I have a home-made family cookbook that spans three generations and two continents. It is as much a family album as it is a cookbook. It contains recipes from my teens through today. It contains recipes from many people, including my grandmother, mother, and others who played a big part in my life.
The cookbook started when I was getting ready to leave home for the first time to go to law school. While I was growing up, my mother had many cooks, none of whom had the patience to teach an eager little girl. So at the age of 22, I could barely boil water.
But I loved food. I was dying to finally learn how to cook. My mother, though she rarely chopped or seared anything herself, was obsessed with food. She went to bed reading cookbooks and magazine recipes and when she died I found boxes of clipped out recipes that had never made it into her personal cookbooks. The recipes that had made it had been lovingly pasted into large three-ring binders, divided into categories like a regular cookbook.
I realized that getting my apartment gave me the opportunity to learn how to cook while I was also learning how to be a lawyer. Before I left home, Mom and I went through all of her cookbooks and we picked out the recipes that were the best, simplest and hopefully the most fool-proof for me to take with me. I photocopied or typed these recipes at a time when the new, revolutionary feature on my electric typewriter was white-out! The advantage of the photocopied recipes (other than not having to type them) was that they have my mother’s handwritten notes all over them. “More garlic” and “more seasoning” were common comments. Suggestions to “try” this or that were also scattered throughout.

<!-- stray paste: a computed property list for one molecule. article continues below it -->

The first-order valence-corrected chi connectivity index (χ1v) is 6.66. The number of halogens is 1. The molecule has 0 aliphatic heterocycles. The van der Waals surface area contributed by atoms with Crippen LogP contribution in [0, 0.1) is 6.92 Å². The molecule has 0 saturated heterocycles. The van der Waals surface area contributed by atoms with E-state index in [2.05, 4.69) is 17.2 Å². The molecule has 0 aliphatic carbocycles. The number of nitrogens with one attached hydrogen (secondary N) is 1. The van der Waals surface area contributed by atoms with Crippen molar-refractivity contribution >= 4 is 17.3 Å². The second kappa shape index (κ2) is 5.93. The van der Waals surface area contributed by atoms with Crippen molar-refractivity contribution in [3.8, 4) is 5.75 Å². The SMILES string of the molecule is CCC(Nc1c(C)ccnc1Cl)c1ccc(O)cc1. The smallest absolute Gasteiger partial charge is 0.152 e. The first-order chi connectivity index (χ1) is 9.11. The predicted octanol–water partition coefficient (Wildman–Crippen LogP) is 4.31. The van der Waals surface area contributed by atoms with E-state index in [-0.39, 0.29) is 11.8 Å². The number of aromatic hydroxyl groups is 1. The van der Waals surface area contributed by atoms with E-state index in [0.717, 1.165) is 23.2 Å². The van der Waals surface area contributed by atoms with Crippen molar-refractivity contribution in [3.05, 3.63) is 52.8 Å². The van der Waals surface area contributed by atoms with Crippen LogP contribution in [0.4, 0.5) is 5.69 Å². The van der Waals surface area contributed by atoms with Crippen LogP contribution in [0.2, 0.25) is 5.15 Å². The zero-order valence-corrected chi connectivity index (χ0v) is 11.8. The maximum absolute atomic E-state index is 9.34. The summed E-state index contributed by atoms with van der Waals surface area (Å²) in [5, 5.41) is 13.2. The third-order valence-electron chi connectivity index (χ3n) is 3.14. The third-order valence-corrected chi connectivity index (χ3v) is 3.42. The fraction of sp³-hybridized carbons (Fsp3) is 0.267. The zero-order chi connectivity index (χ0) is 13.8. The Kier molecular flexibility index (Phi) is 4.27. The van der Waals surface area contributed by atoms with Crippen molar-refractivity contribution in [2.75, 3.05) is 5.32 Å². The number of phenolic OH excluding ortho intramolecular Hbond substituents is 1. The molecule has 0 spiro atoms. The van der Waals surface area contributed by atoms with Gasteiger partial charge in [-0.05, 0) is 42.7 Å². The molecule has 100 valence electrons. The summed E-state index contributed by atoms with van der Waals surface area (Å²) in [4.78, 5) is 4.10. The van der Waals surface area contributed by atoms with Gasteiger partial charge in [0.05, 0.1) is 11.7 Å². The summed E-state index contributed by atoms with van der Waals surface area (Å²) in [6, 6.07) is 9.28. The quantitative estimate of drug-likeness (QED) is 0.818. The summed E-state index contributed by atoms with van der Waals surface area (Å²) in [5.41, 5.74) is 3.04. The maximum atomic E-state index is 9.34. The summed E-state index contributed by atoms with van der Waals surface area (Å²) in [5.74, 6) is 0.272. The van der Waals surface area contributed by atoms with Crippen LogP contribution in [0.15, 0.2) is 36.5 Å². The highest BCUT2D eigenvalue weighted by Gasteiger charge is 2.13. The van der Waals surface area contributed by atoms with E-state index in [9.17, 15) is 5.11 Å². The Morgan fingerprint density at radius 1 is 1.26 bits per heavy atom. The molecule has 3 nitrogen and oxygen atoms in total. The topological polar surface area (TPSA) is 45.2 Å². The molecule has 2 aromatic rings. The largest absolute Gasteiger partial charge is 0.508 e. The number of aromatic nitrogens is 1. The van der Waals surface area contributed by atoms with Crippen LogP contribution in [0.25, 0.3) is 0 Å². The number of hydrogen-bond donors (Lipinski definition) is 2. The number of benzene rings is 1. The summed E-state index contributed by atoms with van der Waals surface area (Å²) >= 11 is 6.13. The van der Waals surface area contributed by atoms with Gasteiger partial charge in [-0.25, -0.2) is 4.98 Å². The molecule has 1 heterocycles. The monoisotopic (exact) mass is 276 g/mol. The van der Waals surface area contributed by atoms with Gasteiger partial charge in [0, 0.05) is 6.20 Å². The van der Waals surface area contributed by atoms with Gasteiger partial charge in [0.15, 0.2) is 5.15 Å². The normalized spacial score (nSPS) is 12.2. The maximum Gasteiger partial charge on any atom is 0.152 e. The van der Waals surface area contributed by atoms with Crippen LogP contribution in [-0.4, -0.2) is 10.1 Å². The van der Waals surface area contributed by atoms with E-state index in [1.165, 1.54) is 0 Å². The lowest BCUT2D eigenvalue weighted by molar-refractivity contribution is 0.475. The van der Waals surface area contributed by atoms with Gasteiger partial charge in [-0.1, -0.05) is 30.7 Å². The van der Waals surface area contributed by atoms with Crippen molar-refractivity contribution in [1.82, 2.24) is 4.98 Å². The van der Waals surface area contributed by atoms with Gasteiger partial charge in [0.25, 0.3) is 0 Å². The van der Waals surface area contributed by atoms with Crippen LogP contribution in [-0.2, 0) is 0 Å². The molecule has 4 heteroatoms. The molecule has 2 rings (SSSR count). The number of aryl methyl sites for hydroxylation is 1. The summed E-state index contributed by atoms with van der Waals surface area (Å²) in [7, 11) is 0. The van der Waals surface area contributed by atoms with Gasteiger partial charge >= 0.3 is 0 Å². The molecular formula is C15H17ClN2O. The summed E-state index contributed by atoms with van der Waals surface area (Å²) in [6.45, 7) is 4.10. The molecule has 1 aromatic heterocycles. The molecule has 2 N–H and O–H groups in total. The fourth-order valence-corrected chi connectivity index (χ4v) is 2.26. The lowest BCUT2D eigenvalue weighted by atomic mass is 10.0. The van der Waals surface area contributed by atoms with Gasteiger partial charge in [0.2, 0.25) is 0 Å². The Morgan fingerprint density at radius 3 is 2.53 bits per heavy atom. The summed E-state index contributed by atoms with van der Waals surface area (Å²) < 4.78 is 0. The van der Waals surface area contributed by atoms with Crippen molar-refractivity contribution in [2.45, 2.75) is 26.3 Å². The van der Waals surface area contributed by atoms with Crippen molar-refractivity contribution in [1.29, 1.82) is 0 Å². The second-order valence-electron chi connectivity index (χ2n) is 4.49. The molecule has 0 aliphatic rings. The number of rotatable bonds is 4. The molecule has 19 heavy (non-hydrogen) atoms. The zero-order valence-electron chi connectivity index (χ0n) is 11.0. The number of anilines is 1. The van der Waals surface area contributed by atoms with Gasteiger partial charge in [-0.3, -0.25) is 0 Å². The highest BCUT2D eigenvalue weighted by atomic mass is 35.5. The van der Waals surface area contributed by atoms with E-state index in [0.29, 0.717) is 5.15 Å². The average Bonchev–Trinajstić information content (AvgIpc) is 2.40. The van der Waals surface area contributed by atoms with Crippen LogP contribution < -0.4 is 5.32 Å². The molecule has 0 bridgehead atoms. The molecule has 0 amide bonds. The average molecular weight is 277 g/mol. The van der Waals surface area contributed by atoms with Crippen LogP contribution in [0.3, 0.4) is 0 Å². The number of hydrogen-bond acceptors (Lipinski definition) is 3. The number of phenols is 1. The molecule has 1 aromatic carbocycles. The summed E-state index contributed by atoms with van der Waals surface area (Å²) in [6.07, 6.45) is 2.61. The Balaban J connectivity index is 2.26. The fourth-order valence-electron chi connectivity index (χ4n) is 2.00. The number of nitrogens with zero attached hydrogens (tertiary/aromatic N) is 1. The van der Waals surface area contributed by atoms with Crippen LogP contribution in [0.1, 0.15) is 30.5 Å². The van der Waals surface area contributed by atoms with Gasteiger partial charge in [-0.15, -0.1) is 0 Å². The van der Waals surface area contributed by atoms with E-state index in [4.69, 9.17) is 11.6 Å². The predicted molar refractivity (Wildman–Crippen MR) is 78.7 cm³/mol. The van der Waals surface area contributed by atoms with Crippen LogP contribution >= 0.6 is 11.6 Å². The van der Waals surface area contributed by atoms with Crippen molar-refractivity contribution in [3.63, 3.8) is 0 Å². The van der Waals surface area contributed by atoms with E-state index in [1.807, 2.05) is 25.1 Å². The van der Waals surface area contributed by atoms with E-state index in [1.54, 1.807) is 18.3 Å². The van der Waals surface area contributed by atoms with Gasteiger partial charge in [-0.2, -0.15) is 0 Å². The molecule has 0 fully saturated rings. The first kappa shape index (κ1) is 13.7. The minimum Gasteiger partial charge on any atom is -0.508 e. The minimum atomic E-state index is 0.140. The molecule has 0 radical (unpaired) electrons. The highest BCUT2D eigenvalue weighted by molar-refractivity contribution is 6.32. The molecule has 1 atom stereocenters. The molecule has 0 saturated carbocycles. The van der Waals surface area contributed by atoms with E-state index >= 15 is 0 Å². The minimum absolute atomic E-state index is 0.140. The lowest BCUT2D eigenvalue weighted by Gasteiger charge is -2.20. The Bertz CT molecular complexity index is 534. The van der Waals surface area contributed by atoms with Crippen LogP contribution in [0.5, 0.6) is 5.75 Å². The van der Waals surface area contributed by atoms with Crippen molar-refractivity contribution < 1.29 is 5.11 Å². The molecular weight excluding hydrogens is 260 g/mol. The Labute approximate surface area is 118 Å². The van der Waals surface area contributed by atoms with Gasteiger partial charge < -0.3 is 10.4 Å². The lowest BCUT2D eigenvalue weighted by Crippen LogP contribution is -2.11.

These days, when I look through MY giant cookbook, I see her handwriting and hear her words and share the recipes with her again and again.
I learned to be a decent cook during my 1970’s law school years, though many of my best desserts involved jello products. Since then I have collected recipes from various sources, including from loved ones.
My kids’ other grandmother and their Aunt are well represented in my book, as are friends and restaurants whose dishes we loved so much we had to make them at home.
“Christine’s Beef with Horseradish Sauce” brings back memories of a family picnic with four young children in the idyllic English countryside. “Meryl’s Passover Cookies” evoke memories of shared holidays over the years.
Now I have a separate dessert cookbook, with no jello in it at all. Most of my newer recipes are printed out from the internet. Looking through my cookbook is not only a way to decide what to have for dinner. It’s also a way for me to reconnect with my past and with the people who made me the person — and cook — I am today.